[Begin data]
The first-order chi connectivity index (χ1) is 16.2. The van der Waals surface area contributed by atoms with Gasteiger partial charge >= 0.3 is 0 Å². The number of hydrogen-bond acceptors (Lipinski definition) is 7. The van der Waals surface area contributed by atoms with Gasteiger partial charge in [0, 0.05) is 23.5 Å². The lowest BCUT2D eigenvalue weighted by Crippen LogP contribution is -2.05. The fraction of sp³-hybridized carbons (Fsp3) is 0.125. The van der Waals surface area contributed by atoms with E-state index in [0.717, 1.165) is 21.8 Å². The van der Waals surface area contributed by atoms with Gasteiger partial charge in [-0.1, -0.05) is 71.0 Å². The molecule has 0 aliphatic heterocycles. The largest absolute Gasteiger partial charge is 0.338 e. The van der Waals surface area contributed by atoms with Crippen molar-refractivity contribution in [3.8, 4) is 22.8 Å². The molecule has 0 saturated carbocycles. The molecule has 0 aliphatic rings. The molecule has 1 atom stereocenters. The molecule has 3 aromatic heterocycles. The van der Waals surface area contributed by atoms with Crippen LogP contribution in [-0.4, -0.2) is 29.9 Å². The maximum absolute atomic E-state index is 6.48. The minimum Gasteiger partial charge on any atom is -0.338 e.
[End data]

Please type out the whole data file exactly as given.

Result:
The first-order chi connectivity index (χ1) is 16.2. The van der Waals surface area contributed by atoms with Gasteiger partial charge >= 0.3 is 0 Å². The number of hydrogen-bond acceptors (Lipinski definition) is 7. The van der Waals surface area contributed by atoms with Gasteiger partial charge in [0, 0.05) is 23.5 Å². The lowest BCUT2D eigenvalue weighted by Crippen LogP contribution is -2.05. The fraction of sp³-hybridized carbons (Fsp3) is 0.125. The van der Waals surface area contributed by atoms with E-state index in [0.717, 1.165) is 21.8 Å². The van der Waals surface area contributed by atoms with Gasteiger partial charge in [-0.1, -0.05) is 71.0 Å². The molecule has 0 aliphatic heterocycles. The largest absolute Gasteiger partial charge is 0.338 e. The van der Waals surface area contributed by atoms with Crippen molar-refractivity contribution in [3.8, 4) is 22.8 Å². The molecule has 0 saturated carbocycles. The molecule has 0 aliphatic rings. The molecule has 1 atom stereocenters. The molecule has 3 aromatic heterocycles. The van der Waals surface area contributed by atoms with Crippen LogP contribution in [-0.4, -0.2) is 29.9 Å². The maximum absolute atomic E-state index is 6.48. The minimum Gasteiger partial charge on any atom is -0.338 e.